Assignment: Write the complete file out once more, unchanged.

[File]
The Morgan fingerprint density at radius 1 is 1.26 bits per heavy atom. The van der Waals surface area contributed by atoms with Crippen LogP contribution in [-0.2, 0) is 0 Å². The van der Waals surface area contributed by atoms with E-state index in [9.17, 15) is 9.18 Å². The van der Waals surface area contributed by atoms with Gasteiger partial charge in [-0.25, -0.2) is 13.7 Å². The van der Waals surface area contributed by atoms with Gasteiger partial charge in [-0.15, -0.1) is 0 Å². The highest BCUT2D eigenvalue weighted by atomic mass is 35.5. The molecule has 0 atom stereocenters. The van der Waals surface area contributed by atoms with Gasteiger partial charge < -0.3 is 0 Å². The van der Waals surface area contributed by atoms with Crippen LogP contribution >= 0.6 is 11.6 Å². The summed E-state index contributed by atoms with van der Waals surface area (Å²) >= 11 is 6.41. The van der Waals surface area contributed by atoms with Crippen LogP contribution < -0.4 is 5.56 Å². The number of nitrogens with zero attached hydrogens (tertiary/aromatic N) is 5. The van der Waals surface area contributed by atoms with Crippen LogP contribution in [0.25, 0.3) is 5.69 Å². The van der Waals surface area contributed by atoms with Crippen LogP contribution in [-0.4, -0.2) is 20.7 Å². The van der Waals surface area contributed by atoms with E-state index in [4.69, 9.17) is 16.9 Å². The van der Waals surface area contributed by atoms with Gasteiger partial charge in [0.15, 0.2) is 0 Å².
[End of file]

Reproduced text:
The Morgan fingerprint density at radius 1 is 1.26 bits per heavy atom. The van der Waals surface area contributed by atoms with Crippen LogP contribution in [-0.2, 0) is 0 Å². The van der Waals surface area contributed by atoms with E-state index in [9.17, 15) is 9.18 Å². The van der Waals surface area contributed by atoms with Gasteiger partial charge in [-0.25, -0.2) is 13.7 Å². The van der Waals surface area contributed by atoms with Gasteiger partial charge in [-0.15, -0.1) is 0 Å². The highest BCUT2D eigenvalue weighted by atomic mass is 35.5. The molecule has 0 atom stereocenters. The van der Waals surface area contributed by atoms with Gasteiger partial charge < -0.3 is 0 Å². The van der Waals surface area contributed by atoms with Crippen LogP contribution >= 0.6 is 11.6 Å². The summed E-state index contributed by atoms with van der Waals surface area (Å²) >= 11 is 6.41. The van der Waals surface area contributed by atoms with Crippen LogP contribution < -0.4 is 5.56 Å². The number of nitrogens with zero attached hydrogens (tertiary/aromatic N) is 5. The van der Waals surface area contributed by atoms with Crippen LogP contribution in [0.25, 0.3) is 5.69 Å². The van der Waals surface area contributed by atoms with Crippen LogP contribution in [-0.4, -0.2) is 20.7 Å². The van der Waals surface area contributed by atoms with E-state index in [4.69, 9.17) is 16.9 Å². The van der Waals surface area contributed by atoms with Gasteiger partial charge in [0.15, 0.2) is 0 Å².